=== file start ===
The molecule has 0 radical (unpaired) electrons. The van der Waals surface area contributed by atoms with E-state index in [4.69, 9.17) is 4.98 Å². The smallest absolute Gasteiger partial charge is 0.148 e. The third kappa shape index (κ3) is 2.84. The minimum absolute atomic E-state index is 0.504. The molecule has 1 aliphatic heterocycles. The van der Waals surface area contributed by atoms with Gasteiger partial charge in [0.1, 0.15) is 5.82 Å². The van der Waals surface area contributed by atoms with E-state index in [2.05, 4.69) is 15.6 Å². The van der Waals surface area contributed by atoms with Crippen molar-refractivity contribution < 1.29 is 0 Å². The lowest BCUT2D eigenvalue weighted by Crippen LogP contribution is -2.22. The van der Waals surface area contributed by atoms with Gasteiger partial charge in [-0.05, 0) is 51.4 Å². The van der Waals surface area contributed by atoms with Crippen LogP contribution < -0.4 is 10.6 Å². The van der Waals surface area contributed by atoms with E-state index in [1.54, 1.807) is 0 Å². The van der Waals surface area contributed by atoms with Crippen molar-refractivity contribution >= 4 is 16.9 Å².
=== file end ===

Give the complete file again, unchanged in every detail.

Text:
The molecule has 0 radical (unpaired) electrons. The van der Waals surface area contributed by atoms with E-state index in [4.69, 9.17) is 4.98 Å². The smallest absolute Gasteiger partial charge is 0.148 e. The third kappa shape index (κ3) is 2.84. The minimum absolute atomic E-state index is 0.504. The molecule has 1 aliphatic heterocycles. The van der Waals surface area contributed by atoms with Gasteiger partial charge in [0.1, 0.15) is 5.82 Å². The van der Waals surface area contributed by atoms with E-state index in [2.05, 4.69) is 15.6 Å². The van der Waals surface area contributed by atoms with Crippen molar-refractivity contribution < 1.29 is 0 Å². The lowest BCUT2D eigenvalue weighted by Crippen LogP contribution is -2.22. The van der Waals surface area contributed by atoms with Gasteiger partial charge in [-0.05, 0) is 51.4 Å². The van der Waals surface area contributed by atoms with Crippen LogP contribution < -0.4 is 10.6 Å². The van der Waals surface area contributed by atoms with E-state index in [1.54, 1.807) is 0 Å². The van der Waals surface area contributed by atoms with Crippen molar-refractivity contribution >= 4 is 16.9 Å².